The commercial arbitral world has quickly adapted to the spread of the COVID-19 virus and considered the virtual hearings as the new normal.

The current impossibility of bringing together several people in the same room, or simply of traveling, affects one of the characteristics of the arbitration; the hearing in personal presence. That hearing that is not only an exchange of written documents, but also of looks, eyelashes that move, bodily movements that make us perceive nervous tics and veracity of texts, experts and experienced lawyers. However, the arbitral world reacts quickly and adapting to reality, instead of the traditional face-to-face hearing, uses the tool of videoconferencing.

The more subtle question however concerns the possibility of conducting a virtual hearing, with ad hoc rules and procedural sets, different from those of a normal videoconference. The topic caught the attention of the major institutions of the arbitration mode, which issued protocols and models to guide operators in carrying out the hearings remotely.

As acutely observed by fellow international arbitrators (Janet Walker in “Global Arbitration Review”, March 27, 2020), this is a change of perspective: from a logistical method to overcome temporary difficulties of one participant in the process, we move on to the need to define rules that make virtual hearing fair and correct.

In the case of a virtual hearing, especially in the discovery, one of the main concerns for all participants is, in addition to a certain widespread diffidence towards new technologies, the loss of control of the environment surrounding the witness or the expert in video connection. This with the risk that the statements made may not be genuine as they are somehow “influenced” by subjects in the room who have however escaped the webcam’s field of vision. As said, another fear is that the audio and video connection makes, especially in the cases of so-called cross examination, a filter for the emotions and attitudes of the witness, compromising the judges’  ability to evaluate the credibility of the statements made and the evidence.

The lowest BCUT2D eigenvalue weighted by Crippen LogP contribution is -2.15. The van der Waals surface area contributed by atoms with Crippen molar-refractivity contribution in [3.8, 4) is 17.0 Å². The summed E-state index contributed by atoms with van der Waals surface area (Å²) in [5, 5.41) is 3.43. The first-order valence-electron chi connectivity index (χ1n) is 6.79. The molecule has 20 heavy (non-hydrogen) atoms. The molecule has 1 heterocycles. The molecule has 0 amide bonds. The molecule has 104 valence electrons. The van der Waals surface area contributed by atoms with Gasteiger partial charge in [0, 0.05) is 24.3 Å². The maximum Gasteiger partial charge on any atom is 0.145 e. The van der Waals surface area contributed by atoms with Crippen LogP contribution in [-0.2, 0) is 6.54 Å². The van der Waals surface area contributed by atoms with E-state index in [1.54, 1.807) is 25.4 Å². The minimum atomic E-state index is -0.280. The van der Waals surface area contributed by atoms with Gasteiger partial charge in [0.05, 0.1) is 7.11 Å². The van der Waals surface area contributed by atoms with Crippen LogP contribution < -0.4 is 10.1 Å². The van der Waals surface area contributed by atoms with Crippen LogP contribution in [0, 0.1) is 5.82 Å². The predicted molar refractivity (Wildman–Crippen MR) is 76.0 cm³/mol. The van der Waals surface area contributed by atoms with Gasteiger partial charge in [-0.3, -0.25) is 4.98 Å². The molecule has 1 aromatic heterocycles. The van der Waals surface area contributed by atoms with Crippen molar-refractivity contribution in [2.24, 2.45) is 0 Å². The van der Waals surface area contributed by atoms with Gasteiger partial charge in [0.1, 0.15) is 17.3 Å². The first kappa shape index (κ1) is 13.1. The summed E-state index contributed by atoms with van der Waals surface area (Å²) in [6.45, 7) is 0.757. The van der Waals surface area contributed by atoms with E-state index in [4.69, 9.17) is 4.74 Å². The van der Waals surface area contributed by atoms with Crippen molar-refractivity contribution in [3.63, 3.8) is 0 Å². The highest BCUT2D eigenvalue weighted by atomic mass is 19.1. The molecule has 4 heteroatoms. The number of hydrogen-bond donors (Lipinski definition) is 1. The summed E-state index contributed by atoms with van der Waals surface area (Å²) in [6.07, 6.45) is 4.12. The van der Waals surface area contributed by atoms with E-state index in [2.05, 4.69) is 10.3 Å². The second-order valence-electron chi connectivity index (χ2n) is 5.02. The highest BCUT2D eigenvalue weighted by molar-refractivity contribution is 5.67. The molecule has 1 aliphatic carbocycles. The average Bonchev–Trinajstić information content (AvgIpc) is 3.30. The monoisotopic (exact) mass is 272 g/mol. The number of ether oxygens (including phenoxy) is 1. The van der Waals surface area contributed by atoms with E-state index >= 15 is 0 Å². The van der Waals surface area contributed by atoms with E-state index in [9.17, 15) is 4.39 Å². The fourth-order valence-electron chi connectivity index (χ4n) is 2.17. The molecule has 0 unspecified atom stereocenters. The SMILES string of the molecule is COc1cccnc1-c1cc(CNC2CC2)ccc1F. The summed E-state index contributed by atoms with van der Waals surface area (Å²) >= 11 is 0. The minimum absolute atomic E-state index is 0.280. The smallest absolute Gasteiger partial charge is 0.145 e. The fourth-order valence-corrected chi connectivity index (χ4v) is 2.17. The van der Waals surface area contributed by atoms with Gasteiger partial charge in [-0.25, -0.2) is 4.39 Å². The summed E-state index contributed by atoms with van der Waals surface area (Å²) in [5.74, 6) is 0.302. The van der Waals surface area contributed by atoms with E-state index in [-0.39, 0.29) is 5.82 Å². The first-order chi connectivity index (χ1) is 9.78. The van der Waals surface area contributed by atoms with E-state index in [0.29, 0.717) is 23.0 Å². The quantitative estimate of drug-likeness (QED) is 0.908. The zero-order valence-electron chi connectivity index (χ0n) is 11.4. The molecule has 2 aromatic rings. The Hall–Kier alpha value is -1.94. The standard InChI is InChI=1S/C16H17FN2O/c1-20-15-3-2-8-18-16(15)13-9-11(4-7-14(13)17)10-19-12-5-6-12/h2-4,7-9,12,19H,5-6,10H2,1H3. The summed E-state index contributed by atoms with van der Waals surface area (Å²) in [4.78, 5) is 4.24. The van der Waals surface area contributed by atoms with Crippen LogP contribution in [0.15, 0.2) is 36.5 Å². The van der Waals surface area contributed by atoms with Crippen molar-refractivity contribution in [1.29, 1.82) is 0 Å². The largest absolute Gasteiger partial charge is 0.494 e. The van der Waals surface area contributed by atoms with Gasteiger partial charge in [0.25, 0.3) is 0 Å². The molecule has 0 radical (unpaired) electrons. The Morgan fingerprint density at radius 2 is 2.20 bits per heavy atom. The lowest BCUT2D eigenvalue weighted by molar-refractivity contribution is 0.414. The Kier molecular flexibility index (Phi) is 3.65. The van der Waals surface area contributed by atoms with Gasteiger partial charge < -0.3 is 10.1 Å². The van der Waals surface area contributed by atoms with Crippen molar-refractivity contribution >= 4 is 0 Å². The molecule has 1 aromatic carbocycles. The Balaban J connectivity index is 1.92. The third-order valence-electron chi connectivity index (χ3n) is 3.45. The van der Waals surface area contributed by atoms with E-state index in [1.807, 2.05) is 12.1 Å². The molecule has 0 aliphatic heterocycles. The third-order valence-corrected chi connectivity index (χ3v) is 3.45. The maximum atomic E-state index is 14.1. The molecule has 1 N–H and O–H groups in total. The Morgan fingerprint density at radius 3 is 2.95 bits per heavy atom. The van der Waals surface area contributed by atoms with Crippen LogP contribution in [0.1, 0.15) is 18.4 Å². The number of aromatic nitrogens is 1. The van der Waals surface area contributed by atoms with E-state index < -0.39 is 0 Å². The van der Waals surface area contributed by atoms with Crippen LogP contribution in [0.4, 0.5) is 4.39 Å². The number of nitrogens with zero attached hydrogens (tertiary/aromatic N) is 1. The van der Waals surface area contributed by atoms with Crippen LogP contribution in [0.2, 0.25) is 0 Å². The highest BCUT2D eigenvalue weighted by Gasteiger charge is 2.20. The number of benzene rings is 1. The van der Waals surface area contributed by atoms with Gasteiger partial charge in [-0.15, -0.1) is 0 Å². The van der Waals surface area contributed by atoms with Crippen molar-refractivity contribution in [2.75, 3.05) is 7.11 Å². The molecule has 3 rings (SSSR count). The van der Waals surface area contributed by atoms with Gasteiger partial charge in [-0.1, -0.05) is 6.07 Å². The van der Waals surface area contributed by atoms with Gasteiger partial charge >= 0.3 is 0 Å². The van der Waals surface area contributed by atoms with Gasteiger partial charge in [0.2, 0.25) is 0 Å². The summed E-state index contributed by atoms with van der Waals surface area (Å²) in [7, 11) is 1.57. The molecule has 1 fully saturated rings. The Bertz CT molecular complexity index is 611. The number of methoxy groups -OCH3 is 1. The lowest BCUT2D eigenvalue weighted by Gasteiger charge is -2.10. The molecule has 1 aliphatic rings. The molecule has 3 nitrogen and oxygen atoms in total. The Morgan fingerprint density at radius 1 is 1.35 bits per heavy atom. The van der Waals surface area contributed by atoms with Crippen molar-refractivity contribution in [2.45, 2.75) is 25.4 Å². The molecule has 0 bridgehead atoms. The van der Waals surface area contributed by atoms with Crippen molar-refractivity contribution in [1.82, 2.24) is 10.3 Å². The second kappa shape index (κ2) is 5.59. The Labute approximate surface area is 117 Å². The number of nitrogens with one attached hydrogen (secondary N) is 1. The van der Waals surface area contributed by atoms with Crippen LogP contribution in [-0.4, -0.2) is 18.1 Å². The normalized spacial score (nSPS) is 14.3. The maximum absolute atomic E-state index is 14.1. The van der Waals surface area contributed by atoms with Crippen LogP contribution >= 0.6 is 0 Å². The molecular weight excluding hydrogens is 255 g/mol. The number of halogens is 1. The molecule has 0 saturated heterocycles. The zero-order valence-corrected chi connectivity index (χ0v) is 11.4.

This can partly be overcome thanks to the advent of new cutting-edge platforms, designed to meet these needs (see the services provided by Epiq https://www.epiqglobal.com/en-us and Opus https: // www. opus2.com/). Some features of these software are already present in instruments such as TEAMS or Skypebusiness, already used by the writers of this article, so it is possible to share video documents among the participants, who can then instantly see – for example – the documents on which it is examined the witness or to whom the expert refers (In some versions of Teams it is possible to proceed with the transcription of the hearing, with the possibility of displaying the dialogues between the parties as “subtitles” as well as translating them into different languages) . In the most advanced solutions there are devices with cameras capable of capturing 360 ° images, remotely controlled directly by the referees, which allow you to view the environment in which the witness or expert is placed. This instrumentation allows to overcome the concern that other subjects present in the room suggest the answers during the examination.

Moreover, important international Arbitration Bodies have recently issued regulatory notes to give a practical response to the needs just described, as an alternative to the adoption of more complete technological platforms and to respond to the immediate needs determined by Covid-19.